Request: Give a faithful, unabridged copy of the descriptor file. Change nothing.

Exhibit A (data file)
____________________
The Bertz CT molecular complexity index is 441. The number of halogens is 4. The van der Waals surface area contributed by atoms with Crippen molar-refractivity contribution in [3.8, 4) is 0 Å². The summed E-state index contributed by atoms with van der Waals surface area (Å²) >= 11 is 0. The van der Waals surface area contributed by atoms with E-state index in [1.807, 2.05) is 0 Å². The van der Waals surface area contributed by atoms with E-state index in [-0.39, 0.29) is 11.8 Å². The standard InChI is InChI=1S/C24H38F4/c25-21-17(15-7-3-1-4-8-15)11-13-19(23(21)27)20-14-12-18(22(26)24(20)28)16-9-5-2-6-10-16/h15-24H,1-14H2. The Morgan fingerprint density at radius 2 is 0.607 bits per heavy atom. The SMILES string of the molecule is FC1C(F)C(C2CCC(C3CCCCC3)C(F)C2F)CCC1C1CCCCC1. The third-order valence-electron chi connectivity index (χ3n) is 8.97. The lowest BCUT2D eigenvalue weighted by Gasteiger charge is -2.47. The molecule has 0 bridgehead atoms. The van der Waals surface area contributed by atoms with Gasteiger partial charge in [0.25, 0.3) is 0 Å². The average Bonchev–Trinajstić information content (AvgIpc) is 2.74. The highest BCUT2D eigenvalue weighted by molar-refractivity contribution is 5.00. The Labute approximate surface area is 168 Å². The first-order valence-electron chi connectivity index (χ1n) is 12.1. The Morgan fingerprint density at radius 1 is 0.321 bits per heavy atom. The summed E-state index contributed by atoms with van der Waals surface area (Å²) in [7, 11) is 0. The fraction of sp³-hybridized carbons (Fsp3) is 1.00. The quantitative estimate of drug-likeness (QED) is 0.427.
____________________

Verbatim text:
The Bertz CT molecular complexity index is 441. The number of halogens is 4. The van der Waals surface area contributed by atoms with Crippen molar-refractivity contribution in [3.8, 4) is 0 Å². The summed E-state index contributed by atoms with van der Waals surface area (Å²) >= 11 is 0. The van der Waals surface area contributed by atoms with E-state index in [1.807, 2.05) is 0 Å². The van der Waals surface area contributed by atoms with E-state index in [-0.39, 0.29) is 11.8 Å². The standard InChI is InChI=1S/C24H38F4/c25-21-17(15-7-3-1-4-8-15)11-13-19(23(21)27)20-14-12-18(22(26)24(20)28)16-9-5-2-6-10-16/h15-24H,1-14H2. The Morgan fingerprint density at radius 2 is 0.607 bits per heavy atom. The SMILES string of the molecule is FC1C(F)C(C2CCC(C3CCCCC3)C(F)C2F)CCC1C1CCCCC1. The third-order valence-electron chi connectivity index (χ3n) is 8.97. The lowest BCUT2D eigenvalue weighted by Gasteiger charge is -2.47. The molecule has 0 bridgehead atoms. The van der Waals surface area contributed by atoms with Gasteiger partial charge in [0.25, 0.3) is 0 Å². The average Bonchev–Trinajstić information content (AvgIpc) is 2.74. The highest BCUT2D eigenvalue weighted by molar-refractivity contribution is 5.00. The Labute approximate surface area is 168 Å². The first-order valence-electron chi connectivity index (χ1n) is 12.1. The Morgan fingerprint density at radius 1 is 0.321 bits per heavy atom. The summed E-state index contributed by atoms with van der Waals surface area (Å²) in [7, 11) is 0. The fraction of sp³-hybridized carbons (Fsp3) is 1.00. The quantitative estimate of drug-likeness (QED) is 0.427.